Robert Heinlein called it "possibly the finest science fiction novel I have ever read". The San Francisco Chronicle declared that "as science fiction, The Mote in God's Eye is one of the most important novels ever published". Now Larry Niven and Jerry Pournelle, award-winning authors of such best sellers as Footfall and The Legacy of Heorot, return us to the Mote, and to the universe of Kevin Renner and Horace Bury, of Rod Blaine and Sally Fowler.
There, 25 years have passed since humanity quarantined the mysterious aliens known as Moties within the confines of their own solar system. They have spent a quarter century analyzing and agonizing over the deadly threat posed by the only aliens mankind has ever encountered - a race divided into distinct biological forms, each serving a different function: Master, Mediator, Engineer, Warrior. Each supremely adapted to its task, yet doomed by millions of years of evolution to an inescapable fate. For the Moties must breed - or die. And now the fragile wall separating them and the galaxy beyond is beginning to crumble.
©1993 Larry Niven and Jerry Pournelle (P)2012 Audible, Inc.
Yes. It would be nice to have a story to finish this one.
Story was unsatisfying. I enjoy the Mote universe, but this was nothing near as good as the first book. This was mostly a story of narration, the characters monologging about what was happening instead of actual events occurring. Ending was unsatisfying, little plot, and almost no intrigue.
I did enjoy Ganser's reading, however; this was my first book with this narrator and I look forward to hearing him again.
A follow on to The Mote in God's Eye. The Mote was a great book. This book, I presume, was meant to draw readers of the Mote. Uf you are interested in monet power empire and space shoot 'em ups, this book is for you. Better yet, read The Fall of the Roman Empire. Fewer scientific errors. No compelling characters here, just interspecies politics and fantasy ship to ship space battles.
Simply put, if you read and like The Mote in God's Eye, you'll want to read this. If you haven't read Mote in God's Eye, you need to read that first. This is a fair follow-on to the original story, not as original (it would be difficult to be), but a good what-would-come-next type of story.
My only. Complaint. Is that the writing style... is more fragmented, than that of Mote. Clearly one author had a larger part in the first book, and the other this one. I preferred the style of Mote, as this one had a lot of choppy scenes and sentence, enough to become mildly distracting. But the quality of the story is excellent enough and does more than compensate for that weakness.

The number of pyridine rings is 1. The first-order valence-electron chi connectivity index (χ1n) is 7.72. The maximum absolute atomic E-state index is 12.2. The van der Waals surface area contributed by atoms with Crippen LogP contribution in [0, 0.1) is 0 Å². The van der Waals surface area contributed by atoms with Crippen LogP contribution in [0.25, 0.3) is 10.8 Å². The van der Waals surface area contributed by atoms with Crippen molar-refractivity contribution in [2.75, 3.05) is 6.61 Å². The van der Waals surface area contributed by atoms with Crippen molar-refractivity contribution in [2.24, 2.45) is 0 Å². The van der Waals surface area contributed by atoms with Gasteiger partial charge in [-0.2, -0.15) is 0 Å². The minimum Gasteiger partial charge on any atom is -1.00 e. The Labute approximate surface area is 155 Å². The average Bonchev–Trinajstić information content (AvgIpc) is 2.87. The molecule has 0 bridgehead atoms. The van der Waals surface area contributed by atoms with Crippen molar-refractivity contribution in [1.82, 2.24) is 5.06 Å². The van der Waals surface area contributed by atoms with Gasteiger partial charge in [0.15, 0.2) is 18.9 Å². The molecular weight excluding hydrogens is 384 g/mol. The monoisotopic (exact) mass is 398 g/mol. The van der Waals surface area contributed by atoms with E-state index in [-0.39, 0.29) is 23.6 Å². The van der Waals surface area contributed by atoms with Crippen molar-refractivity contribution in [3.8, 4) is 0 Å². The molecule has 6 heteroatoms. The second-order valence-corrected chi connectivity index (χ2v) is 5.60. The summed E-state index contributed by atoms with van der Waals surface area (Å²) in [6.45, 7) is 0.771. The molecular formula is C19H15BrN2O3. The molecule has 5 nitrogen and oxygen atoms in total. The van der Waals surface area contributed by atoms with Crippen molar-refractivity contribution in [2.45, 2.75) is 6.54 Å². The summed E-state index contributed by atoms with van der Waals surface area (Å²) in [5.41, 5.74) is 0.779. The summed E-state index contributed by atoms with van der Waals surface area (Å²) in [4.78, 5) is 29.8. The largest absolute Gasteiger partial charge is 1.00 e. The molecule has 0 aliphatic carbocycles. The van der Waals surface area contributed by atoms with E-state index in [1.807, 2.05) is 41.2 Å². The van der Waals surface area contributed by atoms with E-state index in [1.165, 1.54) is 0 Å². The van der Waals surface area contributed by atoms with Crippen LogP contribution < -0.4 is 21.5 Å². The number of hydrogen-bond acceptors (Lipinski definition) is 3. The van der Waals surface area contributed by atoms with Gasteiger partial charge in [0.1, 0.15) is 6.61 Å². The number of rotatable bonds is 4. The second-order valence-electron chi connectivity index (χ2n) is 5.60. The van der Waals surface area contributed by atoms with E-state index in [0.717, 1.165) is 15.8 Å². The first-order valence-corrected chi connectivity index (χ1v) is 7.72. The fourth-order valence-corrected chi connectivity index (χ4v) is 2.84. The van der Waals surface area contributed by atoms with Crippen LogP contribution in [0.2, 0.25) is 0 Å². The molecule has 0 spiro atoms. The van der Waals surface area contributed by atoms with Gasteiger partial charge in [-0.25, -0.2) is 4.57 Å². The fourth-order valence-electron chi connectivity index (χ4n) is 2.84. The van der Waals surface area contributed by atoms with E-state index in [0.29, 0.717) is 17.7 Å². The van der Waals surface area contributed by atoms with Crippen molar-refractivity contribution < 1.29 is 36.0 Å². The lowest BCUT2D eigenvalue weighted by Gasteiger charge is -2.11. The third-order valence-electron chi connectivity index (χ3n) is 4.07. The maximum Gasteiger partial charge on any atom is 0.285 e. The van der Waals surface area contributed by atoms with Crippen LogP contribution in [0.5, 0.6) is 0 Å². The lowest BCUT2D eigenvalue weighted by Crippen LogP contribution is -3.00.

Narrator seriously needs to work on emphasis in the phrasing of sentences. Quite obvious mistakes and they change the meaning of the script. Needs to read for understanding of the dialog.
Great story, narrator has decent character definition. Wish he understood what was being read.
A strong story with compelling characters and dialogue.
Spent more time on development of good characters and less time dragging out boring conversations irrelevant to the core story arc.
Voices for characters were not unique enough - often I lost track of who was talking, especially in three-way conversations. I can't imagine that these conversations would be unambiguous in text without "said x", "x responded", etc, conversation structure crutches, so I assume that they intentionally removed them for the audio presentation - which would have been great if the narrator could keep the voices consistent and distinctive.
The universe was neat. The Moties are still a very cool idea for an alien civilization. The elevator pitch for this book's core story arc is awesome, it's just the characters and dialogue and pacing draped around that core arc that are terrible.
For calibration, I would give Mote in God's Eye four stars. I've liked other work by these authors; just not this book.
I've been a fan of the Niven/Pournelle team forever. But apparently even the best have their bad turns, and The Gripping Hand is theirs. It's probably okay if you're still under the thrall of The Mote, so you don't notice how bad this one is. Otherwise though, this book does NOT stand alone as anything worth reading. Sorry, but that's just how it is.
The story is a bit slow and seems especially drawn out at the end. The characters are not particularly well developed except for the main 2 or 3. Several of the situations that caused major plot events seemed implausible. If you liked, The Mote in God's Eye, this one falls well short of the mark set by the classic.
I generally enjoy Niven/Pournelle books (Niven more so) ... but this one was rather uninspired. Nothing new was introduced, the characters weren't so interesting, there was no internal conflicts ... just recycled stuff to get the page count up so they could get paid.
A driver that likes to listen to books instead of the radio.
It is fun to listen to science fiction of the past compared to the technology of today.
While listening I found it difficult at times to follow who was involved in the plot at what race (human or Motie) that person was. It didn't see like there was much distinction in the narrator's voice when it came to the different characters; It's the same narrator but I liked the narration he did for "The Mote in God's Eye" much better. I'd have to listen to both again to make a good distinction.
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